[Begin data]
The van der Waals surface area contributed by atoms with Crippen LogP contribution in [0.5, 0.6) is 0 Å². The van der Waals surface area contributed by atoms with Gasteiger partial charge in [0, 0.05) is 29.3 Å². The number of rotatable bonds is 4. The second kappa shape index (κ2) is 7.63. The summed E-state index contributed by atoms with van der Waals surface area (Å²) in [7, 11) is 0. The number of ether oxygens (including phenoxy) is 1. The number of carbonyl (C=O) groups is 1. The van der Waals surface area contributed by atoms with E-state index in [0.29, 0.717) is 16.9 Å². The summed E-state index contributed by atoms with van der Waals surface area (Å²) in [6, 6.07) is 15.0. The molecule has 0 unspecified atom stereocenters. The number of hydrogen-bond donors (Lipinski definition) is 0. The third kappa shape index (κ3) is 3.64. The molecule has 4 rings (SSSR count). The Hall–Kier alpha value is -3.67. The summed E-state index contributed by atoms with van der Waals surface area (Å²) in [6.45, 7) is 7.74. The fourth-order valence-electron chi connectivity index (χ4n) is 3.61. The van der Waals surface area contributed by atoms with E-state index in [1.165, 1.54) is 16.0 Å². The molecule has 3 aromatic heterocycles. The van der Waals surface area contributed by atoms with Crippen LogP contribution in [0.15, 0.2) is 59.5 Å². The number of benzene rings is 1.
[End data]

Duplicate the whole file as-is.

The van der Waals surface area contributed by atoms with Crippen LogP contribution in [0.5, 0.6) is 0 Å². The van der Waals surface area contributed by atoms with Gasteiger partial charge in [0, 0.05) is 29.3 Å². The number of rotatable bonds is 4. The second kappa shape index (κ2) is 7.63. The summed E-state index contributed by atoms with van der Waals surface area (Å²) in [7, 11) is 0. The number of ether oxygens (including phenoxy) is 1. The number of carbonyl (C=O) groups is 1. The van der Waals surface area contributed by atoms with E-state index in [0.29, 0.717) is 16.9 Å². The summed E-state index contributed by atoms with van der Waals surface area (Å²) in [6, 6.07) is 15.0. The molecule has 0 unspecified atom stereocenters. The number of hydrogen-bond donors (Lipinski definition) is 0. The third kappa shape index (κ3) is 3.64. The molecule has 4 rings (SSSR count). The Hall–Kier alpha value is -3.67. The summed E-state index contributed by atoms with van der Waals surface area (Å²) in [6.45, 7) is 7.74. The fourth-order valence-electron chi connectivity index (χ4n) is 3.61. The van der Waals surface area contributed by atoms with E-state index in [1.165, 1.54) is 16.0 Å². The molecule has 3 aromatic heterocycles. The van der Waals surface area contributed by atoms with Crippen LogP contribution in [0.15, 0.2) is 59.5 Å². The number of benzene rings is 1.